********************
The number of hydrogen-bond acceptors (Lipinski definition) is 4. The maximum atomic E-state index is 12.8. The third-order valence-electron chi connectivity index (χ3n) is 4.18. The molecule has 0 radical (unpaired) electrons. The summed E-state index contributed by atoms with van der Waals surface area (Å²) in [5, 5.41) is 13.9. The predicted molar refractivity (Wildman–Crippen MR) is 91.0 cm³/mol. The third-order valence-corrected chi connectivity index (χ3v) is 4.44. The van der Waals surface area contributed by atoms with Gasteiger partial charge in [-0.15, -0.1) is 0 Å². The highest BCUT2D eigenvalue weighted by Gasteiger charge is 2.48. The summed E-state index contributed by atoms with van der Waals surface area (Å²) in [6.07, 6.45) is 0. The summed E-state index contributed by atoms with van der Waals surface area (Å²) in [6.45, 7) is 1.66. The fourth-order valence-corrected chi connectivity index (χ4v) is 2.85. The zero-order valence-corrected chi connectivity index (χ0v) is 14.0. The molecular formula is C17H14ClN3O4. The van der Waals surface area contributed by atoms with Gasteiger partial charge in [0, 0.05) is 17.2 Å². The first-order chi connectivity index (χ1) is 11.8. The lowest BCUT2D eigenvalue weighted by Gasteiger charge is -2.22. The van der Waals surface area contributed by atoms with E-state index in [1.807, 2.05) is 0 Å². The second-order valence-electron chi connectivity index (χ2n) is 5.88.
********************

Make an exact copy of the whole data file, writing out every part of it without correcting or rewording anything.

The number of hydrogen-bond acceptors (Lipinski definition) is 4. The maximum atomic E-state index is 12.8. The third-order valence-electron chi connectivity index (χ3n) is 4.18. The molecule has 0 radical (unpaired) electrons. The summed E-state index contributed by atoms with van der Waals surface area (Å²) in [5, 5.41) is 13.9. The predicted molar refractivity (Wildman–Crippen MR) is 91.0 cm³/mol. The third-order valence-corrected chi connectivity index (χ3v) is 4.44. The van der Waals surface area contributed by atoms with Gasteiger partial charge in [-0.15, -0.1) is 0 Å². The highest BCUT2D eigenvalue weighted by Gasteiger charge is 2.48. The summed E-state index contributed by atoms with van der Waals surface area (Å²) in [6.07, 6.45) is 0. The summed E-state index contributed by atoms with van der Waals surface area (Å²) in [6.45, 7) is 1.66. The fourth-order valence-corrected chi connectivity index (χ4v) is 2.85. The zero-order valence-corrected chi connectivity index (χ0v) is 14.0. The molecular formula is C17H14ClN3O4. The van der Waals surface area contributed by atoms with Gasteiger partial charge in [0, 0.05) is 17.2 Å². The first-order chi connectivity index (χ1) is 11.8. The lowest BCUT2D eigenvalue weighted by Gasteiger charge is -2.22. The van der Waals surface area contributed by atoms with E-state index in [1.807, 2.05) is 0 Å². The second-order valence-electron chi connectivity index (χ2n) is 5.88.